Calorie info gets spotlight

A new rule will require chains to show food calories, but that may not change buyers’ habits.

Kelsey Christensen

When a Cold Stone Creamery customer orders the “Gotta Have It” size of a PB&C shake, they’re handed nearly 2,000 calories in a cup — about the suggested daily nutritional intake for a woman.

But the calorie count isn’t listed on Cold Stone’s in-store menu.

That will soon change, as the U.S. Food and Drug Administration recently ruled to begin requiring restaurant chains and other food retailers of 20 or more locations to list calories on their menus and menu boards.

Despite this, customers may or may not respond to the forthcoming sweep in the visibility of nutrition content, said Lisa Harnack, epidemiology and community health professor and director of the University’s Nutrition Coordinating Center.

“There has been a good amount of research done on calorie listings, and there are some people that will change their eating habits … but a lot of people won’t,” she said. “The more health-conscious and educated people use [posted calories].”

The final rule, published Dec. 1, gives affected establishments — including many eateries and food outlets near the University of Minnesota — one year to comply.

The new law will cover sit-down restaurants, drive-through, takeout, made-to-order meals from grocery stores, self-serve food bars, movie theaters, convenience stores and certain types of alcoholic beverages — as long as they meet the 20-chain requirement.

Other nutritional information like cholesterol, carbohydrates, fiber, protein and calories from fat must also be available to customers upon request under the FDA’s new rules.

Some restaurants already list calories on their menus, like the Dinkytown Potbelly location.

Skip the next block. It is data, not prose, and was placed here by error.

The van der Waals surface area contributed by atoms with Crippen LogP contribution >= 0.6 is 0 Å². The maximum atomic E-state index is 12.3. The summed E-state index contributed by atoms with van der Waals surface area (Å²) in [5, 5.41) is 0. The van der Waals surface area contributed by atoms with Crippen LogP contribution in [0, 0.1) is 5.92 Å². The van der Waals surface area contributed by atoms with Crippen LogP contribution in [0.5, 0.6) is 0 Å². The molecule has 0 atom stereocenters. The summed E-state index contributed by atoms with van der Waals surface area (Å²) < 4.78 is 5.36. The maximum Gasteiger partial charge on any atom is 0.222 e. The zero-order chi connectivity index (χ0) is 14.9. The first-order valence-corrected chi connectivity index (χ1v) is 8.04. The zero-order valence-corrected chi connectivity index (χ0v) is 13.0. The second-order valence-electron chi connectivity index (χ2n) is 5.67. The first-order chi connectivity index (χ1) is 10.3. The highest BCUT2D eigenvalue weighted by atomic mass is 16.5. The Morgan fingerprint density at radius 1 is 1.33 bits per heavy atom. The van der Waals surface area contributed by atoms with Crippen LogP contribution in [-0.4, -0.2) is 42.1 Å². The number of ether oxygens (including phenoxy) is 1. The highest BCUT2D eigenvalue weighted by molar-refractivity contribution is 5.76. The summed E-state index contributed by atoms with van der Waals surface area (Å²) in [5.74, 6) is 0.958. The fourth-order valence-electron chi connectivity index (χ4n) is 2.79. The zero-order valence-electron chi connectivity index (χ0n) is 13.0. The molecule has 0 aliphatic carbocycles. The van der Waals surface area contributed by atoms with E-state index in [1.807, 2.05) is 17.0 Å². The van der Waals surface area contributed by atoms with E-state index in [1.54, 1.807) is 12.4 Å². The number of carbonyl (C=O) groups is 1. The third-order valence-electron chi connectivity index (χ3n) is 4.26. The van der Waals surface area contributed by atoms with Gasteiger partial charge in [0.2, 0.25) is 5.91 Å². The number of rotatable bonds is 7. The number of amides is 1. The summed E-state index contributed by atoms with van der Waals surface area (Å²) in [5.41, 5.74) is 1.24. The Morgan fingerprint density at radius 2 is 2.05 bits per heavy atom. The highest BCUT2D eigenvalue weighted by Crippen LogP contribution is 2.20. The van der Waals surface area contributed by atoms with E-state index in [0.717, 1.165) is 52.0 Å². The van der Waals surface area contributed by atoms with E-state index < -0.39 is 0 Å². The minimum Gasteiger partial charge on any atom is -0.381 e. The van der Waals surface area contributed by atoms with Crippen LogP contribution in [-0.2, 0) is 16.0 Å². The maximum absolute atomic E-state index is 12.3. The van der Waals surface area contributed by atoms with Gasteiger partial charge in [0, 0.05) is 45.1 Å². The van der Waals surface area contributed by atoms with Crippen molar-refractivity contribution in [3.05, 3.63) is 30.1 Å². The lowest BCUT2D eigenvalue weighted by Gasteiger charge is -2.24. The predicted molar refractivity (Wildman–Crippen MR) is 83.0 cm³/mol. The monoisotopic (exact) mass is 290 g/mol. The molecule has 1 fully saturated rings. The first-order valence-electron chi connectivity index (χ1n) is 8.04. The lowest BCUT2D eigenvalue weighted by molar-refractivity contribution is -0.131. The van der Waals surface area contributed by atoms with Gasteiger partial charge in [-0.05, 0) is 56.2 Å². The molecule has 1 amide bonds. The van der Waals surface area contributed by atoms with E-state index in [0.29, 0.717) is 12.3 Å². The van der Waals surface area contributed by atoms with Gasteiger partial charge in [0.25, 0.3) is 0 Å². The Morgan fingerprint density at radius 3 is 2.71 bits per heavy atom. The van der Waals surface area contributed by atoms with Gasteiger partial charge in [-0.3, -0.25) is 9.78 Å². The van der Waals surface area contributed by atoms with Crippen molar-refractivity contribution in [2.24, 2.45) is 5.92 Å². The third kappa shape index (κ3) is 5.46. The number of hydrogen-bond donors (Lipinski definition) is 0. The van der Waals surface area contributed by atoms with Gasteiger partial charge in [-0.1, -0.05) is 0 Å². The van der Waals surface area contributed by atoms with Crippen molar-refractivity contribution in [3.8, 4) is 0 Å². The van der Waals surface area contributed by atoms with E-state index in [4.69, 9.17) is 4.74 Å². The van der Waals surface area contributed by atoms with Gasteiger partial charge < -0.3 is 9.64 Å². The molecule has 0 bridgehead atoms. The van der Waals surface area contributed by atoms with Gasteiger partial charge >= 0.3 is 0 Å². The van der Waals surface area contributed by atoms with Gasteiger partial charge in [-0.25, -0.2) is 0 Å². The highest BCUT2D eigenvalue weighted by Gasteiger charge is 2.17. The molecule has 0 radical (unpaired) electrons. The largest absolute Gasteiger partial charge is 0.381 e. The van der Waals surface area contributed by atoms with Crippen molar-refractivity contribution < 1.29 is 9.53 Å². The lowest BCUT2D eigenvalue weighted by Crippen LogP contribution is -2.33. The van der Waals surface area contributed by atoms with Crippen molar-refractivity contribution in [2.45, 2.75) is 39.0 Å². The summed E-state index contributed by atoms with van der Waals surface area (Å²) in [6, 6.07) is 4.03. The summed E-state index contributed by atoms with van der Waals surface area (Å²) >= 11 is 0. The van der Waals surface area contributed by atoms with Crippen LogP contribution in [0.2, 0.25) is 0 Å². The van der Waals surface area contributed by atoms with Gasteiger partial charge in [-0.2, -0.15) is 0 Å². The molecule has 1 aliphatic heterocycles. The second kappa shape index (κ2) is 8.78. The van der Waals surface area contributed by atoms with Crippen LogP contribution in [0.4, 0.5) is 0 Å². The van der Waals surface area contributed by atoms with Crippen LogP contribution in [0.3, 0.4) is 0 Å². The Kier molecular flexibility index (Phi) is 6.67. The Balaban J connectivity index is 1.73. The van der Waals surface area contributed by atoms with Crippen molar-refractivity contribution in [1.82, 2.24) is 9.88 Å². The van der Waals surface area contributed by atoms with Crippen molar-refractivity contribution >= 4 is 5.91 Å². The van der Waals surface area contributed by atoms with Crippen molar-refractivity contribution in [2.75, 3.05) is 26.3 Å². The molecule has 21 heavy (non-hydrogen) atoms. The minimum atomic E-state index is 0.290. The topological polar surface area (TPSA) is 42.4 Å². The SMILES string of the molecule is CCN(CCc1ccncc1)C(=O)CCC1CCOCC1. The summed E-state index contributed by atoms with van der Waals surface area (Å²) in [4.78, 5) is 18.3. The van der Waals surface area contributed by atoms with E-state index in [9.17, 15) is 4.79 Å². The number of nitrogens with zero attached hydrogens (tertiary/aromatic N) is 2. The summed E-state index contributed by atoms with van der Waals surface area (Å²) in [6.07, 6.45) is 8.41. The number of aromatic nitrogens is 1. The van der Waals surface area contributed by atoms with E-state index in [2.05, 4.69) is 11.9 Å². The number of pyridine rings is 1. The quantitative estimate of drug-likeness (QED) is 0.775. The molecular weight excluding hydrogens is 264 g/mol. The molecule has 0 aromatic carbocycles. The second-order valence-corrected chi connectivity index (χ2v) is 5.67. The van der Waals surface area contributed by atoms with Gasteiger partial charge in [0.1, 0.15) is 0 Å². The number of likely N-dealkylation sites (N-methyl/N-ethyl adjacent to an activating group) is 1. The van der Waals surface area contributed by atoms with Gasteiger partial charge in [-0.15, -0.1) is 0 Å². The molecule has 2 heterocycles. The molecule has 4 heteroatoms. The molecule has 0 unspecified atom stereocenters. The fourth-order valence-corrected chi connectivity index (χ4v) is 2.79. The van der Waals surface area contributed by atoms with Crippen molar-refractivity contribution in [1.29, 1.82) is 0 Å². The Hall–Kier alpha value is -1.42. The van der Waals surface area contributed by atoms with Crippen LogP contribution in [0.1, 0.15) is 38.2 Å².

Assistant manager Adam Hansen said the sandwich spot will need to begin providing more information for some food products, like its cookies, whose nutritional content is not currently posted on the menu.

“The law might affect us in a positive way since our food isn’t terribly bad for you,” he said.

Just down the street, Espresso Royale is beginning to plan its own compliance with the new federal law.

The coffee shop’s manager, Rex Vogen, said the business is mostly caught up on the logistics of making calorie information visible to customers.

“Getting new menu boards is the only thing I’m worried about, since they’re made in Michigan,” Vogen said.

He said he doesn’t think the new regulation will negatively affect Espresso Royale.

“I am personally happy about the law because people should know what they’re putting in their bodies,” Vogen said

Harnack, the epidemiology and community health professor, said most people don’t know enough about what they are eating and how much they are consuming.

About 20 percent of Americans count calories, she said, and about 30 percent eat food not made at home. Many don’t know that a meal more than 700 calories is considered unhealthy, she said.

“Most people used to only go out to eat for special occasions,” Harnack said, “but now people are going out all the time, and we should be paying attention to calories.”

Some food outlets, like Cold Stone Creamery, say the FDA’s decision will significantly impact them.

“It’s no joke — our calories are really high,” said Ann-Marie Wells, manager of the chain’s Mall of America location.

She said to give health-conscious customers more options, Cold Stone Creamery has been adding more “no sugar” items, sorbets and frozen yogurts. Wells said the new law could prompt the introduction of even more of these types of desserts.

Like Harnack, Wells said she is unsure that customers will be deterred by posted calorie counts.

“I think people will still come in,” she said. “We had a very high-calorie shake published in a newspaper, and people still bought it.”